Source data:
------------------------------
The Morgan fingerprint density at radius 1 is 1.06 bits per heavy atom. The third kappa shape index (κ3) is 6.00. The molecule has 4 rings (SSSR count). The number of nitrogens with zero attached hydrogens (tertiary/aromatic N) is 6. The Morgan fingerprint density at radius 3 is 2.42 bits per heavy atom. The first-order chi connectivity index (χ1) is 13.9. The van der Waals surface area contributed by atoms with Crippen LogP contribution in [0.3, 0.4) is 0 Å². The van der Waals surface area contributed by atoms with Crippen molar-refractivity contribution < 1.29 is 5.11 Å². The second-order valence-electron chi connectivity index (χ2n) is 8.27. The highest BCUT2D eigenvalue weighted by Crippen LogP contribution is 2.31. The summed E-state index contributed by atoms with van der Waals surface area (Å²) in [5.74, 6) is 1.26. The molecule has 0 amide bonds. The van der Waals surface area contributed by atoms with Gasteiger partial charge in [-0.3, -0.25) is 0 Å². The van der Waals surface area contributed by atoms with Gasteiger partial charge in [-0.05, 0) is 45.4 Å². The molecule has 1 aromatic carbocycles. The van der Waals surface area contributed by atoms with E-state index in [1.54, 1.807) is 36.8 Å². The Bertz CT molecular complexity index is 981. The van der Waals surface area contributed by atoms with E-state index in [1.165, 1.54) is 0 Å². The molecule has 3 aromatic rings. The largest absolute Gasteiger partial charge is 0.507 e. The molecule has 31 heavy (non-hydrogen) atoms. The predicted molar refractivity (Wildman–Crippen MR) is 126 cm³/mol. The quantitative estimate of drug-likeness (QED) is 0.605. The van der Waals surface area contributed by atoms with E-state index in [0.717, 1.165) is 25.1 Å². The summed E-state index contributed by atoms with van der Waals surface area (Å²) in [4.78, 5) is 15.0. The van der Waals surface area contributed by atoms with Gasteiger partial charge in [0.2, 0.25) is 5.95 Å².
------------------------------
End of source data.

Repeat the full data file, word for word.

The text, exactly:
The Morgan fingerprint density at radius 1 is 1.06 bits per heavy atom. The third kappa shape index (κ3) is 6.00. The molecule has 4 rings (SSSR count). The number of nitrogens with zero attached hydrogens (tertiary/aromatic N) is 6. The Morgan fingerprint density at radius 3 is 2.42 bits per heavy atom. The first-order chi connectivity index (χ1) is 13.9. The van der Waals surface area contributed by atoms with Crippen LogP contribution in [0.3, 0.4) is 0 Å². The van der Waals surface area contributed by atoms with Crippen molar-refractivity contribution < 1.29 is 5.11 Å². The second-order valence-electron chi connectivity index (χ2n) is 8.27. The highest BCUT2D eigenvalue weighted by Crippen LogP contribution is 2.31. The summed E-state index contributed by atoms with van der Waals surface area (Å²) in [5.74, 6) is 1.26. The molecule has 0 amide bonds. The van der Waals surface area contributed by atoms with Gasteiger partial charge in [-0.3, -0.25) is 0 Å². The van der Waals surface area contributed by atoms with Gasteiger partial charge in [-0.05, 0) is 45.4 Å². The molecule has 1 aromatic carbocycles. The van der Waals surface area contributed by atoms with E-state index in [1.54, 1.807) is 36.8 Å². The Bertz CT molecular complexity index is 981. The van der Waals surface area contributed by atoms with E-state index in [1.165, 1.54) is 0 Å². The molecule has 3 aromatic rings. The largest absolute Gasteiger partial charge is 0.507 e. The molecule has 31 heavy (non-hydrogen) atoms. The predicted molar refractivity (Wildman–Crippen MR) is 126 cm³/mol. The quantitative estimate of drug-likeness (QED) is 0.605. The van der Waals surface area contributed by atoms with E-state index in [0.717, 1.165) is 25.1 Å². The summed E-state index contributed by atoms with van der Waals surface area (Å²) in [4.78, 5) is 15.0. The van der Waals surface area contributed by atoms with Gasteiger partial charge in [0.2, 0.25) is 5.95 Å².